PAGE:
- Win McNamee
- Virginia and Maryland posted proposed rates for 2019 Obamacare plans, the first states to do so.
- The proposals showed significant proposed increases in premiums for many of the plans.
- Insurance industry professionals and health policy experts say the market is partly to blame, but President Donald Trump also made the problem worse.
Affordable Care Act premiums look like they will continue to soar in 2019, according to early indications from a handful of states. And President Donald Trump may bear some of the blame.
Virginia and Maryland were the first states to post initial proposals for plans through the Obamacare marketplace, which can be purchased by people who do not receive insurance through work or a government program like Medicaid.
In those rate requests, most insurers asked for double-digit increases from 2018 to 2019 following the upward trend in health insurance costs for the marketplaces:
- CareFirst, a member of the Blue Cross Blue Shield Association that focuses on Maryland, requested a 91% increase for its PPO plan in the state and a 19% increase for its HMO plan, according to the Maryland Insurance Administration.
- The other provider in Maryland, the Kaiser Foundation, requested a 37% jump.
The average increase requested in Maryland was 30%, according to the insurance administration.
- CareFirst requested 64% and 27% increases for its PPO and HMO plans, respectively.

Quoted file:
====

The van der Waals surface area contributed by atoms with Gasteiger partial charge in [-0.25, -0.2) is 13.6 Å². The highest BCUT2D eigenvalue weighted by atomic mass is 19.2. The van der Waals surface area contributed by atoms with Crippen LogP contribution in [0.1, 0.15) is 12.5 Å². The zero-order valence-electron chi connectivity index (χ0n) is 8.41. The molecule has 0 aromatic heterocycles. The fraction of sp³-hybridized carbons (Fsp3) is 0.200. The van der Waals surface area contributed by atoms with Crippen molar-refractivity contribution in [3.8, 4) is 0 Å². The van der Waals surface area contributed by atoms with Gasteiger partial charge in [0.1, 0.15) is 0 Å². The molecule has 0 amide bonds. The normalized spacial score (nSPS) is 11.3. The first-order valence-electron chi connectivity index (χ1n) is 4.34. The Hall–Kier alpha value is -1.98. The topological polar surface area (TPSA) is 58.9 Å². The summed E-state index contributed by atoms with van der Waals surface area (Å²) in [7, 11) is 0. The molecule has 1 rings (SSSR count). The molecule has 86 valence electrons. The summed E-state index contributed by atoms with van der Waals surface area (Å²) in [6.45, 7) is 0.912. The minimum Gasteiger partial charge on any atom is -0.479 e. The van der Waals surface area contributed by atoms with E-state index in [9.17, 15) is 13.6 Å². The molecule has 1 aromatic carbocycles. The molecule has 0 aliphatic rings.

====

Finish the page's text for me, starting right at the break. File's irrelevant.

- Kaiser asked for a 32% bump.
- Virginia-based Piedmont requested a 18% increase.
- Cigna asked for a 15% increase.
- And Anthem asked for a 6% jump.
- The only request for a decrease came from Optima, which wants to lower premiums by 2% in the state, though the company’s rates are among the priciest in the country.
Charles Gaba, who writes for the health policy blog ACASignups, said that based on the number of people signed up for each plan, the average rate hike works out to 13.4% in Virginia.
The reasons for the increases, according to insurance commissioners and experts, is twofold.
On one hand are the long-term problems of the marketplaces. Fewer than expected young people have signed up for Obamacare plans, making the pool of people in the marketplace older and more expensive to cover for insurers.
But CareFirst CEO Chet Burrell told The Washington Post that the Trump administration’s actions have made the Obamacare marketplaces “materially worse.” He said the company could consider leaving the space altogether.
“Continuing actions on the part of the administration to systematically undermine the market and make it almost impossible to carry out the mission,” Burrell said. “If continued efforts at the federal level undermine the marketplaces, I would think the board would have to examine what they would want – that’s very much on their mind.”
The Trump administration eliminated the individual mandate – the requirement to buy coverage or face a financial penalty – as part of the GOP tax law.
The Congressional Budget Office has projected that eliminating the mandate will hike premiums by 10% and leave 13 million more people without insurance by 2027.
Larry Levitt, senior vice president at the Kaiser Family Foundation, a nonpartisan health policy think tank, said Trump’s repeal of the mandate would force premium hikes much higher in 2019.
“With insurers now mostly profitable in the ACA individual insurance market, I would have expected single-digit premium increases for 2019 reflecting health cost growth,” Levitt tweeted Monday. “With repeal of the individual mandate and expansion of short-term plans, double-digit hikes are now likely.”